[Canon] William Barry

Life
1849-1930 [William Francis Barry; later Right Rev. Mgr.]; b. London, of Irish parents, ed. Oscott Jesuit School and Gregorian Univ., Rome; entered priesthood in 1873; Rector of St. Peter’s, Leamington; Prof. of Theol. at Olton; as ‘Canon Barry’ he wrote articles for the Dublin Review and the Contemporary; his work on the medieval papacy was censured by his Catholic superiors; his novels include The New Antigone (1887), a pro-Catholic novel of ideas in the form of a witty attack on free love and free-thinking, socialism and the New Woman, was reprinted 3 times in the year, and ran to 7 edns. by 1906; The Two Standards (1898), more overtly Catholic, with an artist hero based on Wagner, satirising high finance; Arden Massiter (1900) its hero a young English socialist involved in Italian revolutionary politics; The Wizard’s Knot (1900), is dedicated to Douglas Hyde and Standish H. O’Grady and finds humour in the Celtic revival; The Place of Dreams (1893) contains ghost-stories. IF SUTH

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Works
The New Antigone (London: Macmillan 1887); The Two Standards (1898); Arden Massiter (1900); The Wizard’s Knot (1900, Do. 2nd edn. T. Fisher Unwin: London 1901), pp. viii. 376; The Place of Dreams (CTS 1893).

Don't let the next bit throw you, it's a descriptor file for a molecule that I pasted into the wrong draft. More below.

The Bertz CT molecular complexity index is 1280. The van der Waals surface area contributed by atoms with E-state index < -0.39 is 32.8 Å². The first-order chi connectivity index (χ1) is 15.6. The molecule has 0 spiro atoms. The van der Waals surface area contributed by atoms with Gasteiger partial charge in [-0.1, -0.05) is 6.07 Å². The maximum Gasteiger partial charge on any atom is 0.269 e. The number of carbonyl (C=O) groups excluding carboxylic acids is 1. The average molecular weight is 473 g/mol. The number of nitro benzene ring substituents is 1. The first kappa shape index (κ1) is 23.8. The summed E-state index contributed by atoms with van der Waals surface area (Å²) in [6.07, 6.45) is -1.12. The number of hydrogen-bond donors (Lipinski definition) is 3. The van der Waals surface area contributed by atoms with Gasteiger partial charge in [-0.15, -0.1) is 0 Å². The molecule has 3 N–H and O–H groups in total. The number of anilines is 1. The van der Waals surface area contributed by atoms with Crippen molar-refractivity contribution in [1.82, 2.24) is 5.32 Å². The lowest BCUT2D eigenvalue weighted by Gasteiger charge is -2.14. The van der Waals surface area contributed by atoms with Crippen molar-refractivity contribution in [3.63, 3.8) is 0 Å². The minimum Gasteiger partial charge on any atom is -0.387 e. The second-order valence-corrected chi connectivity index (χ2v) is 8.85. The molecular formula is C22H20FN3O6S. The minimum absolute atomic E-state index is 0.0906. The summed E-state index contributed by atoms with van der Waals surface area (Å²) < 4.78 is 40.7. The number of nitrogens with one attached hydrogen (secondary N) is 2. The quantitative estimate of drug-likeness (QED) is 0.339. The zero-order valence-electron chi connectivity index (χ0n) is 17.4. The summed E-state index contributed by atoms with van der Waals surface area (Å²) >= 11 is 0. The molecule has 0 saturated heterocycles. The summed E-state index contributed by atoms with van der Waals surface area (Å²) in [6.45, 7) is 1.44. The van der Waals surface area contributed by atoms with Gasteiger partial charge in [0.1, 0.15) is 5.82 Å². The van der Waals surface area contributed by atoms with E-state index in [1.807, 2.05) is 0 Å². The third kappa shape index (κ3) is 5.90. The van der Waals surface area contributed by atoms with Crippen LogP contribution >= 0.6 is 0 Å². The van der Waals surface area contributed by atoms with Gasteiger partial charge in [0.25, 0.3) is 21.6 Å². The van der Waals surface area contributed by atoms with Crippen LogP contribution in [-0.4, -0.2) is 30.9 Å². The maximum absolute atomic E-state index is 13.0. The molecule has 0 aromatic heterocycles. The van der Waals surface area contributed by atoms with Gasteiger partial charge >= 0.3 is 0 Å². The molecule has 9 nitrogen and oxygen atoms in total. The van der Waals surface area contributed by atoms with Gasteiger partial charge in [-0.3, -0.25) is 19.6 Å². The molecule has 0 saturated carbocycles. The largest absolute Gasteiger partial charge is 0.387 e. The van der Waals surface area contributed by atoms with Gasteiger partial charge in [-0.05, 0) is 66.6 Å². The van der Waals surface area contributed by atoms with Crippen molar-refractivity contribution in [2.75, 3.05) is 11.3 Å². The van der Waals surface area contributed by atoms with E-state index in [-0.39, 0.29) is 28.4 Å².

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References
Stephen Brown, Ireland in Fiction (Dublin: Maunsel 1919), reflects that The Two Standards bears ‘[...] little or any relation to real life in Ireland’; it is a ‘study of primitive passions. ... a “creepy” dream ... unlike the author’s New Antigone.’

John Sutherland, The Longman Companion to Victorian Fiction (Longmans 1988; rep. 1989), gives an account of The New Antigone (London: Macmillan 1887), which he calls a pro-Catholic novel of ideas in which Col. Edgar Valence is an atheist, socialist, and terrorist while his daughter Hippolyta follows the way of free love with Rupert Glanville, an artist, then enters a convent when discovering the need for religion. Rupert marries Lady May, an earl’s daughter, and there is a climactic scene in France where many conversions takes place. The novel makes brilliant play of extended country house episodes and conversations. The stories in The Place of Dreams (1893) are deemed unremarkable.

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